Sure, this may appear like nit picking, minutia, and nothing but semantics. Is the human movement system really a system? Is this our professional identity? Do we want to create something else that no one knows about? If the physical therapy profession senses there are issues communicating our knowledge and roles to various stakeholders any proposed solution must be clear. Precision in language is needed.

The problems have not been specifically identified or labeled meaningfully. Is the definition for marketing and branding only? One liners and advocacy for physical therapy are not bad. In fact, rallying generally around PTs helping people move is a likely a meaningful cause. And of course, PTs deal in human movement quite frequently. But, we remain skeptical that attempts to create a human movement system will contribute meaningfully to education, research, clinical practice, or advocacy efforts. Further, this definition will not contribute meaningfully to communication. We think creating new systems with broad definitions that demand assumptions may only complicate an already cloudy communication problem.

Are the problems properly identified? And, does the creation of the human movement system and it’s definition address them? Some of the issues we identify (and will discuss further in future podcasts) are leadership, collaboration, and education modifications.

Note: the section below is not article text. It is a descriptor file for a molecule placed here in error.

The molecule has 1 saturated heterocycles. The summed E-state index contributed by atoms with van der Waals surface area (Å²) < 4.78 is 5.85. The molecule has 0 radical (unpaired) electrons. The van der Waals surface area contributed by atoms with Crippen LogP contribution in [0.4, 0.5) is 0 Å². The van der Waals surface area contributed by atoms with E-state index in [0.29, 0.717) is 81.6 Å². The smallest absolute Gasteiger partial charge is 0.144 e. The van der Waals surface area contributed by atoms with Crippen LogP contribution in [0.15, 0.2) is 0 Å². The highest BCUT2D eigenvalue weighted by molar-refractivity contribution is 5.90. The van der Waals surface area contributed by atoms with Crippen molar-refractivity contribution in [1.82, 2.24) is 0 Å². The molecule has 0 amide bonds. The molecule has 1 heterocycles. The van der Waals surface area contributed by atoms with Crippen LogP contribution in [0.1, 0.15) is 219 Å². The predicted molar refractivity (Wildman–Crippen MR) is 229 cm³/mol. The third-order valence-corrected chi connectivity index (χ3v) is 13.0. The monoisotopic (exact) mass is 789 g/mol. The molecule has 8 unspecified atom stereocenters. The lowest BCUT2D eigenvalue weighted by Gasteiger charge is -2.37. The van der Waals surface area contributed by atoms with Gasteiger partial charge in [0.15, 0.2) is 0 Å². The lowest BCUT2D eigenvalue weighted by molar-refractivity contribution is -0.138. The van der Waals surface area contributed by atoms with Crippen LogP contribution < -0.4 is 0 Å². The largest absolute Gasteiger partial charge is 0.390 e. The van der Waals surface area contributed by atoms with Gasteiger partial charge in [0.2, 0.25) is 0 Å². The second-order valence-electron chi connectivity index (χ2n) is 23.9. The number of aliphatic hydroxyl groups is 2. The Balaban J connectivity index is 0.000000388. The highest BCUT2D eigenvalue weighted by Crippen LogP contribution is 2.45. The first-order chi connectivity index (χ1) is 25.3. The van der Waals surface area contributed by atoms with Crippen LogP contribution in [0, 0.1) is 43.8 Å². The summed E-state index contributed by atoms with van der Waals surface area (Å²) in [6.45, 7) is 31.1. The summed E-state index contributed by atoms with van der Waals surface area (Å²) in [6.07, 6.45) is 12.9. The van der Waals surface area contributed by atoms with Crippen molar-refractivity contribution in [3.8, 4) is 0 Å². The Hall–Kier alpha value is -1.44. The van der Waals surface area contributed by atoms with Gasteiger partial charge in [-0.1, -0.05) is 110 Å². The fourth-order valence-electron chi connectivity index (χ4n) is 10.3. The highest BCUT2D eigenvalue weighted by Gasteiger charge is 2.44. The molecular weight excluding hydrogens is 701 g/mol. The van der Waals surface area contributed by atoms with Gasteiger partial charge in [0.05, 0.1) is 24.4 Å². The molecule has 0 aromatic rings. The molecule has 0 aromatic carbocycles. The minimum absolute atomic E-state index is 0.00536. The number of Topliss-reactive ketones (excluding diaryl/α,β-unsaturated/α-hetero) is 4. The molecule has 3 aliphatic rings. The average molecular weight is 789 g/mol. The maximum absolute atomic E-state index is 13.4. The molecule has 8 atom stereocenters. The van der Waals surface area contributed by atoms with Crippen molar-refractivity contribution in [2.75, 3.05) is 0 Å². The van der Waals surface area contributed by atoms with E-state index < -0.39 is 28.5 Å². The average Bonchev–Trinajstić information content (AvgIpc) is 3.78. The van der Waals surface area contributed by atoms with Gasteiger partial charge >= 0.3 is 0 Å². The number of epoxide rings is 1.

Listen to The Human Movement System with Dr. Chris Powers on Healthy, Wealthy, and Smart as well as our reply The Human Movement System and the Role of the Physical Therapist on The Conatus Athletics’ Podcast. Our goal is to open a dialogue on this topic.

So, what do you think?

The Human Movement System with Dr. Chris Powers on Healthy, Wealthy, and Smart
The Human Movement System and the Role of the Physical Therapist on The Conatus Athletics’ Podcast
Human Movement System information on APTA website
Rothstein Roundtable Debates Implementation of Human Movement System
Rothstein Debate: Putting All our Eggs in One Basket: Human Movement System on PTJ Podcast
Discussion: The Human Movement System on PTJ Podcast
Shirley Sahrmann explains why PT’s are THE Movement System Specialists on PTPintCast
‘Movement System’ Is Our Professional Identity
The human movement system: our professional identity by Shirley Sarhmann
On “The human movement system: our professional identity…”

6 Replies to “What Problem Does The Human Movement System Solve?”

  1. The Lack of Meaning in “The Movement System” by Eric Kruger, PT, DPT

    The term movement system implies an agnostic stance with respect to what causes movements and to what movements belong. What do I mean? First movements are produced by intentions: a mix of ideas, emotion and motivation. Second, they are carried out as part of behaviors—which are coordinated with environments in ways to produce effects on environments. Motor control and the physiological adaptations that occur due to movement occur at this narrow junction that binds intentions to behavior. When we approach the problems of humanity from the narrow stance of the movement system we are admitting we either don’t know or don’t care about the other parts. This is the agnostic position that is implied via the treatment of the movement system.